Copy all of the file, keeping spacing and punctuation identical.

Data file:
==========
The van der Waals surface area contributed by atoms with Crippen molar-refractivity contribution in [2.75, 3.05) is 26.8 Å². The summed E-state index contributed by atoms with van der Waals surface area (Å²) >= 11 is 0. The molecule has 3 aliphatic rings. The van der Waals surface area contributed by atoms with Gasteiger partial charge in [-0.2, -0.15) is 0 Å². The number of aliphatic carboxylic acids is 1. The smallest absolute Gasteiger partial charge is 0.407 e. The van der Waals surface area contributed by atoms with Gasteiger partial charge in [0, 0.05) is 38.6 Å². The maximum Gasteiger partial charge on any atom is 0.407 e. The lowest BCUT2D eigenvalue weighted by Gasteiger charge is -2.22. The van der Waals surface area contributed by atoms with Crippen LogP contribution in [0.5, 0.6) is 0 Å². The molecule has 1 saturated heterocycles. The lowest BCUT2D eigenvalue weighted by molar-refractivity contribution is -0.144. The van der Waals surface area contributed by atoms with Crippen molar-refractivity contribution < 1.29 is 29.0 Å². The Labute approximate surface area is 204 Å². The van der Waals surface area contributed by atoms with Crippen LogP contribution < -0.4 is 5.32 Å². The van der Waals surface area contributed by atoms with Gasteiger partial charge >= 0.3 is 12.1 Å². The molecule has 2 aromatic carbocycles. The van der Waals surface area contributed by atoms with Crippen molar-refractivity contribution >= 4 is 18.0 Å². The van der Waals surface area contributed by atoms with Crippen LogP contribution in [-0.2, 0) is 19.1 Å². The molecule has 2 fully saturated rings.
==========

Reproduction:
The van der Waals surface area contributed by atoms with Crippen molar-refractivity contribution in [2.75, 3.05) is 26.8 Å². The summed E-state index contributed by atoms with van der Waals surface area (Å²) >= 11 is 0. The molecule has 3 aliphatic rings. The van der Waals surface area contributed by atoms with Gasteiger partial charge in [-0.2, -0.15) is 0 Å². The number of aliphatic carboxylic acids is 1. The smallest absolute Gasteiger partial charge is 0.407 e. The van der Waals surface area contributed by atoms with Gasteiger partial charge in [0, 0.05) is 38.6 Å². The maximum Gasteiger partial charge on any atom is 0.407 e. The lowest BCUT2D eigenvalue weighted by Gasteiger charge is -2.22. The van der Waals surface area contributed by atoms with Crippen LogP contribution in [0.5, 0.6) is 0 Å². The molecule has 1 saturated heterocycles. The lowest BCUT2D eigenvalue weighted by molar-refractivity contribution is -0.144. The van der Waals surface area contributed by atoms with Crippen molar-refractivity contribution < 1.29 is 29.0 Å². The Labute approximate surface area is 204 Å². The van der Waals surface area contributed by atoms with Crippen LogP contribution < -0.4 is 5.32 Å². The van der Waals surface area contributed by atoms with Gasteiger partial charge >= 0.3 is 12.1 Å². The molecule has 2 aromatic carbocycles. The van der Waals surface area contributed by atoms with Crippen molar-refractivity contribution >= 4 is 18.0 Å². The van der Waals surface area contributed by atoms with Crippen LogP contribution in [-0.2, 0) is 19.1 Å². The molecule has 2 fully saturated rings.